Special Issue: Earth System Governance – Task Force Initiative on Sustainability Science

We are pleased to announce a special issue of Challenges in Sustainability dedicated to research undertaken by the sustainability science working group of the Taskforce on Conceptual Foundations of Earth System Governance. The special issue has been edited by Anne Jerneck, Ellinor Isgren, and David O’Byrne. Editor-in-chief was Barry Ness from the Lund University Centre for Sustainability Studies.

The Taskforce on Conceptual Foundations is one of four current task forces operating under the auspices of the project, each open to and involving other research communities. It is a research initiative established to explore central ideas that frame the discourses and discussions around the challenges of governance in times of global environmental change and earth system transformation.The key concepts that unite task force researchers include, amongst others, the Anthropocene, Anticipatory Governance, Environmental Policy Integration, Resilience, and Transformations and Transitions toward Sustainability.

This special issue of Challenges in Sustainability captures some of the output from the team working on the concept of Sustainability Science. It includes transdisciplinary research combined with knowledge from relevant actors from outside academia, such as policy-makers, businesses, social organizations and citizens. In a set of articles and a short film, the special issue showcases the state-of-the-art in sustainability science research and education. In addition, the special issue is an important milestone for deliberations within the Taskforce and a first comprehensive and explicit effort to bring together the related concepts and epistemic communities on earth system governance and sustainability science.

Each submission provides a specific contribution to key developmental areas that have emerged in sustainability science over the past fifteen years. The editors introduce the issue by posing the question, what critical knowledge can we gain from sustainability science research on persistent socio-ecological problems and new sustainability challenges?” While they don’t claim to be able to sufficiently answer this question in itself, they provide various highly relevant examples of what sustainability science can offer and how parallels can be drawn with other study areas dealing with issues of sustainability.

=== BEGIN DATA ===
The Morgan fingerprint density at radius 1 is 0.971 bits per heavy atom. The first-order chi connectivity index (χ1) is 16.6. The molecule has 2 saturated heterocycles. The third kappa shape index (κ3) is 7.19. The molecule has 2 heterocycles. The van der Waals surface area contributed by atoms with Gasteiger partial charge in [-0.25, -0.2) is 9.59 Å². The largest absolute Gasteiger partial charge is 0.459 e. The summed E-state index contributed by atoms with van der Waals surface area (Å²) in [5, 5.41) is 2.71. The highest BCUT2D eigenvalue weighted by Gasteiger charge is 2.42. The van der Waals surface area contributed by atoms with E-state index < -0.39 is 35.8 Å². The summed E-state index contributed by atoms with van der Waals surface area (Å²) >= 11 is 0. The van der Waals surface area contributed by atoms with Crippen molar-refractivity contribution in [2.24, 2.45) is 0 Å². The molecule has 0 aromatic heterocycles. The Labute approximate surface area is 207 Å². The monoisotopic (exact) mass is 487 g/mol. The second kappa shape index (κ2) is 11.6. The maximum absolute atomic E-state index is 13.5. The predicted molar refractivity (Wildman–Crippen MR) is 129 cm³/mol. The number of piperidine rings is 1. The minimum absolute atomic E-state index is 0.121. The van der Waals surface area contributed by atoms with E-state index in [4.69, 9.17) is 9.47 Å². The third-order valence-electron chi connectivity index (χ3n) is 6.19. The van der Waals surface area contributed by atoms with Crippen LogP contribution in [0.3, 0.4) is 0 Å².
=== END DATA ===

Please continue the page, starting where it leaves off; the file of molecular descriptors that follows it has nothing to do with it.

You can find the special issue here.


Table of Contents

Editorial 1 – The Taskforce on Conceptual Foundations of Earth System Governance: Sustainability Science (p. 1) Barry Ness 1 and Ruben Zondervan 1;2


Editorial 2 – Pluralism in Search of Sustainability: Ethics, Knowledge and Methdology in Sustainability Science (p. 2) Ellinor Isgren 1;2 , Anne Jerneck 1;2 and David O’Byrne 1;2


Research Article – Alternative Perspectives on Sustainability: Indigenous Knowledge and Methodologies (p. 7) Meg Parsons 1 , Johanna Nalau 2;3 and Karen Fisher 1


Research Article –  Enabling Transformative Research: Lessons from the Eastern and Southern Africa Partnership Programme (1999-2015) (p. 15) Cordula Ott


Opinion  – Making Research Matter More—Working with Action Research and Film in Sustainability Science (p. 24) Elina Andersson and Ann Åkerman


Research Article –  Sustainability Science in the Light of Urban Planning (p. 26) François Mancebo


Research Article – Methodological Challenges in Sustainability Science: A Call for Method Plurality, Procedural Rigor and Longitudinal Research (p. 35) Henrik von Wehrden 1;2;3;4 , Christopher Luederitz 3;5 , Julia Leventon 6 and Sally Russell 7


Research Article- You Can’t Eat Biodiversity: Agency and Irrational Norms in European Aquatic Environmental Law (p. 43) Tim G. O’Higgins


Research Article – Fostering the Next Generation of Sustainability Professionals – Assessing Field-based Courses in a Sustainability Science Graduate Program (p. 52) Ricardo Omar San Carlos Arce, Yuki Yoshida and Shogo Kudo